Three days off? Sun shining? There was only one thing I was going to do this bank holiday weekend; spend every available second outdoors, enjoying my garden and all the beauty that my rural location provides. And pay a little extra attention to the chooks, of course.
Things didn’t get off to the best of starts as I rather slowly emerged from my slumber on Saturday morning – the previous night’s end of rugby season celebrations having taken a heavy toll on wallet and head.
However, I eventually felt human enough to venture downstairs and immediately decided to tackle the most pressing matters of the day. The house cleaning, you may ask; perhaps sorting out the car insurance or that washing fermenting in the laundry basket? What about completing that job application or long overdue, half-finished magazine article?
No, not at all. I was thinking of something properly important: the vegetable patch.
The veg patch has been a cause of many sleepless nights and endless conversations with my wife (or rather at my wife) as I fret about the state of the soil. The start to the year was so busy that I never got round to planting an anticipated green manure crop on the empty ground and I am such a cheap skate that I never bought any compost to compensate in an attempt to help replenish the soils nutrients.
The chickens have done their part to boost the earth’s fertility (how do they crap that much…) but as things stand, lettuce, onions, peas and leeks are all struggling to get going and I can’t help but worry. I forget that we have had a god awful start to the year, that we haven’t seen sun for months and instead I blame something, or rather someone, far more likely to be at fault.
The awareness of my potential green fingered failings was made worse when my wife announced the creation of her own, rival veg patch. At first I was over the moon; my wife was getting involved, interested even, in the whole idea of producing your own food. Happy days! But then a thought struck me: this was competition.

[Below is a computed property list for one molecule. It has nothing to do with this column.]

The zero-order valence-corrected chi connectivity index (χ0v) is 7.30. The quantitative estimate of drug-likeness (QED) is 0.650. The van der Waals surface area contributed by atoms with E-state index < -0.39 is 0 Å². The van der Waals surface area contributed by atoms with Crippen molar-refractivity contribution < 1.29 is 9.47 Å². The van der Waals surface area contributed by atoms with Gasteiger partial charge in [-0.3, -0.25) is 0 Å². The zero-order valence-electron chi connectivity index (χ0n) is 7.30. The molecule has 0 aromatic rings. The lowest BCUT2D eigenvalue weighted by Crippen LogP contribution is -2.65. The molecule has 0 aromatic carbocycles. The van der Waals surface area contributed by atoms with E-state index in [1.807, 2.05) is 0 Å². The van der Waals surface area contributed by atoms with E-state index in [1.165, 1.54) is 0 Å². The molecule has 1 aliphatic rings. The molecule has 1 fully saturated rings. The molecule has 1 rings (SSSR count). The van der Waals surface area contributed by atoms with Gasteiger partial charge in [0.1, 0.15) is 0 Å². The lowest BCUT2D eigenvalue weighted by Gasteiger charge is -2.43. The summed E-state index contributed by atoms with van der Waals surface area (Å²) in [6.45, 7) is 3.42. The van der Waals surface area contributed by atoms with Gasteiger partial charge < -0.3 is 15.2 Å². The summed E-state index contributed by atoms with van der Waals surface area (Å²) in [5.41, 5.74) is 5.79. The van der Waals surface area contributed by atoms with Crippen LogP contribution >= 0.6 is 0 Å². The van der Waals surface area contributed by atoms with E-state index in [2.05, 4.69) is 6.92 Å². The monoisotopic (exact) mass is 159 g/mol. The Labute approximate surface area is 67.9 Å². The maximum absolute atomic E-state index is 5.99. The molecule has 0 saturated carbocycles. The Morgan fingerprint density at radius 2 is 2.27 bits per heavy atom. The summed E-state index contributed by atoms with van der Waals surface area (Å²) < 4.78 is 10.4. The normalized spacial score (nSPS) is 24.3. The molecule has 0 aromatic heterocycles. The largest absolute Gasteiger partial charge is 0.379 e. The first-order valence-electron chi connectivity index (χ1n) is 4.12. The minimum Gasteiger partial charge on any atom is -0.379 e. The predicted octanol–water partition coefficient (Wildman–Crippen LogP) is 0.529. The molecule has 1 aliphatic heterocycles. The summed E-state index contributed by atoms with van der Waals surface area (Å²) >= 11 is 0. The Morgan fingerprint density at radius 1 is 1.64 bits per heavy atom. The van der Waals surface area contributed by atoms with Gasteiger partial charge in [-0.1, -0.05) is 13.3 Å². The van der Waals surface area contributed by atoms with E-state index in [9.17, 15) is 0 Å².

What if this veg growing novice grew more than me? What if she produced better veg? Tastier, non-slug nibbled, shop standard veg? I would never be allowed to forget it.
Ever since, encouraging words were replaced by suspicious glances, with my wife one side of the fence working away and me on the other; our own version of the Iron Curtain, just a bit more see through and with no nuclear weapons involved. Well, not yet anyway.
Apart from these worries the bank holiday passed with hours’ worth of digging, mowing, planting and cutting, with the garden looking all the better for the attention. The chickens certainly enjoyed the opportunity to nose around what we were doing and spent much of the weekend strutting round making approving noises and chasing bugs. When it all became a bit too much, they retreated to the shade and luxury of the dust bath; content to wallow in the filth and take a well earned break. If chickens could smile I think that this weekend, I came close to seeing one do so.
So all in all, it was a cracking weekend in the garden and when you add in a liberal dash of cider drinking, walking on the Quantock hills and cycling through rural lanes, the end result was a rather sun burnt, but very happy blogger.
But I’m still worrying about the veg patch!